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Title: Modelling and forecasting northeasterly cold surges during the East Asian winter monsoon
Authors: Kumar, Anupam
Keywords: DRNTU::Engineering::Civil engineering
Issue Date: 2019
Source: Kumar, A. (2019). Modelling and forecasting northeasterly cold surges during the East Asian winter monsoon. Doctoral thesis, Nanyang Technological University, Singapore.
Abstract: Strong Cold Surges (CSs) commonly occur in East Asia during the North-East Monsoon and can severely affect human life and cause considerable economic losses. We analyzed three strong CS events (CSEs) that occurred over South China during the winters of 2008, 2009 and 2016 on two broad aspects. First, a regional modelling approach that combines high resolution regional climate modeling using the Weather Research and Forecasting (WRF) model together with datasets from reanalysis, satellite, and observational weather stations is used to model the CS in South China. Second, the influence of large scale synoptic meteorology on the outbreak of CS in East Asia is investigated using data analysis of reanalysis data sets and weather charts. The WRF regional modelling approach using a two-way nesting technique reproduced the short range (hourly to daily), sudden increase in mean sea level pressure, the steep drop in surface temperature, and increased wind speed patterns during the three CSEs as observed at the Hong Kong weather station. The investigation of the large atmospheric systems over East Asia demonstrates that such CSEs originate, intensify and continue as unusually long persisting extreme cold advection due to the interaction of the three major atmospheric systems, Siberian Mongolian High, Aleutian Low and Jet Stream during the North-East Monsoon. We thus propose a new theoretical framework to explain the mechanism that leads to the development and formation of CSEs in East Asia. We propose that a CS in South China is firstly pressure-gradient driven between the Siberian-Mongolian High and the South China Sea and is further influenced by the presence of an intense low-pressure systems developed near the coast of Japan. The latter also leads to the bifurcation of the CS air mass with the low-pressure system highly influencing the CS intensity and subsequent trajectory towards the South China Sea. We also propose new criteria based on daily and monthly pressure gradient for identifying and forecasting CS at time scales varying in days (i.e. short range) to a month (extended range) over East Asia. The methodology and criteria developed are also validated against past reported events. This proposed mechanism as based on the interaction of the three large atmospheric systems has significant potential to be used as a reliable forecasting tool. Such a tool can further provide advance information to decision makers and policy makers in developing response to weather extremes.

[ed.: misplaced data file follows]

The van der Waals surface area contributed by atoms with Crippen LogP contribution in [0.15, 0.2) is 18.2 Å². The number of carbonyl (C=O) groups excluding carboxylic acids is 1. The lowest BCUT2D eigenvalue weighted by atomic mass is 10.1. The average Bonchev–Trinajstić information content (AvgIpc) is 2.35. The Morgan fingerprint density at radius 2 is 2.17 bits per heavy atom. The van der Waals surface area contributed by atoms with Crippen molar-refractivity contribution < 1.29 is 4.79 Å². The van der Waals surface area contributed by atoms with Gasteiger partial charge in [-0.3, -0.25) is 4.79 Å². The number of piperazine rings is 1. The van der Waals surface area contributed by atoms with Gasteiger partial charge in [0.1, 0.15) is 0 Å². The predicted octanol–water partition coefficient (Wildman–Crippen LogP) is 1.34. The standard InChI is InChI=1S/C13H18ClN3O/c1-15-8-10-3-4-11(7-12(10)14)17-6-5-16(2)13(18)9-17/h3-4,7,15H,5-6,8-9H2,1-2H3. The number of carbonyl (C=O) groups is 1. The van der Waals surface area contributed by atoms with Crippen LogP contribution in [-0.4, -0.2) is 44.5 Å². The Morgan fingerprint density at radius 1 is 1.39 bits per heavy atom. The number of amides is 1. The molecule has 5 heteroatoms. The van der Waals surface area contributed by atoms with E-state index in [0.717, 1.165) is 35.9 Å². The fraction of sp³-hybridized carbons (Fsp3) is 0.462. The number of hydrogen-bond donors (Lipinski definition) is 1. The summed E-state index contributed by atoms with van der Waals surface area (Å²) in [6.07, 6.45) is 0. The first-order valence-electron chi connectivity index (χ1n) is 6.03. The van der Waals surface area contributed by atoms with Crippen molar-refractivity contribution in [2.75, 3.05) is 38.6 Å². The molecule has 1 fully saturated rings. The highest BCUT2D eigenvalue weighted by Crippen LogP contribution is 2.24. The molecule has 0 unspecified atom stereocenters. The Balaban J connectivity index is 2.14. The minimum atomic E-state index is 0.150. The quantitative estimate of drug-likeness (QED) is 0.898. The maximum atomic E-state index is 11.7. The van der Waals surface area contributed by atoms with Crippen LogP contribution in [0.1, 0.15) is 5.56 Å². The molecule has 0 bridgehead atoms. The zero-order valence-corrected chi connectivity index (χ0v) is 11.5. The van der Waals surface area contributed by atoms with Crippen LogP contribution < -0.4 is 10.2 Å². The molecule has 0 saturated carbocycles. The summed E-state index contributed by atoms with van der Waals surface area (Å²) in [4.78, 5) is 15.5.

DOI: 10.32657/10220/47849
Fulltext Permission: open
Fulltext Availability: With Fulltext
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